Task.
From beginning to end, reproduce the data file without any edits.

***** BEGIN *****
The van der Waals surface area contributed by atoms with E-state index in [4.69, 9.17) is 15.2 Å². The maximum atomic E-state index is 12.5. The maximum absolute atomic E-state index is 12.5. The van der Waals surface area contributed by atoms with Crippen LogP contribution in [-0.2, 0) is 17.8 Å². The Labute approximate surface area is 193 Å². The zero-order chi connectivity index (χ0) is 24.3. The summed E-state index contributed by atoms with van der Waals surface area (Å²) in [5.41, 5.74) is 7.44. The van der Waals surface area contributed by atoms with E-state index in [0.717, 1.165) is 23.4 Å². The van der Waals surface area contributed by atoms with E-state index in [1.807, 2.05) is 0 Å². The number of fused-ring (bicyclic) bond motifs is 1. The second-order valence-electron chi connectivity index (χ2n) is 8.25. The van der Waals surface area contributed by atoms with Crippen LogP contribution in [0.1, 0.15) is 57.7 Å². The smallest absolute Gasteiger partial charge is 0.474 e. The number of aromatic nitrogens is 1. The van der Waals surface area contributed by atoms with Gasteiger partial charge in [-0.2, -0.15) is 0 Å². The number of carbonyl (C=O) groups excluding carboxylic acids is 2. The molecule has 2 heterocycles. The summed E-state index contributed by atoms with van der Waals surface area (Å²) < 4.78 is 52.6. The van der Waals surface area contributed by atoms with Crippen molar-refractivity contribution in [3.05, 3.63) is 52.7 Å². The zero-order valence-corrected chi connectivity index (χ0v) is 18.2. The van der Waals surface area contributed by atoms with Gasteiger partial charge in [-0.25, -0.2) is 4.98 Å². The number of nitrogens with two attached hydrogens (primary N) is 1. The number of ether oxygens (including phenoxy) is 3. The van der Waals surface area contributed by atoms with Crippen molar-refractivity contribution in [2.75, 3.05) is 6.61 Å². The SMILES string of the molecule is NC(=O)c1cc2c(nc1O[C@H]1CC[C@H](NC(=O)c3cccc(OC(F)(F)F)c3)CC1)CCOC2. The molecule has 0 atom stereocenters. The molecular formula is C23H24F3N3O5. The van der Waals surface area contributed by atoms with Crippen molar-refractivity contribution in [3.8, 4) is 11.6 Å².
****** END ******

The van der Waals surface area contributed by atoms with E-state index in [4.69, 9.17) is 15.2 Å². The maximum atomic E-state index is 12.5. The maximum absolute atomic E-state index is 12.5. The van der Waals surface area contributed by atoms with Crippen LogP contribution in [-0.2, 0) is 17.8 Å². The Labute approximate surface area is 193 Å². The zero-order chi connectivity index (χ0) is 24.3. The summed E-state index contributed by atoms with van der Waals surface area (Å²) in [5.41, 5.74) is 7.44. The van der Waals surface area contributed by atoms with E-state index in [0.717, 1.165) is 23.4 Å². The van der Waals surface area contributed by atoms with E-state index in [1.807, 2.05) is 0 Å². The number of fused-ring (bicyclic) bond motifs is 1. The second-order valence-electron chi connectivity index (χ2n) is 8.25. The van der Waals surface area contributed by atoms with Crippen LogP contribution in [0.1, 0.15) is 57.7 Å². The smallest absolute Gasteiger partial charge is 0.474 e. The number of aromatic nitrogens is 1. The van der Waals surface area contributed by atoms with Gasteiger partial charge in [-0.2, -0.15) is 0 Å². The number of carbonyl (C=O) groups excluding carboxylic acids is 2. The molecule has 2 heterocycles. The summed E-state index contributed by atoms with van der Waals surface area (Å²) < 4.78 is 52.6. The van der Waals surface area contributed by atoms with Crippen molar-refractivity contribution in [3.05, 3.63) is 52.7 Å². The zero-order valence-corrected chi connectivity index (χ0v) is 18.2. The van der Waals surface area contributed by atoms with Gasteiger partial charge in [-0.25, -0.2) is 4.98 Å². The number of nitrogens with two attached hydrogens (primary N) is 1. The number of ether oxygens (including phenoxy) is 3. The van der Waals surface area contributed by atoms with Crippen molar-refractivity contribution in [2.75, 3.05) is 6.61 Å². The SMILES string of the molecule is NC(=O)c1cc2c(nc1O[C@H]1CC[C@H](NC(=O)c3cccc(OC(F)(F)F)c3)CC1)CCOC2. The molecule has 0 atom stereocenters. The molecular formula is C23H24F3N3O5. The van der Waals surface area contributed by atoms with Crippen molar-refractivity contribution in [3.8, 4) is 11.6 Å².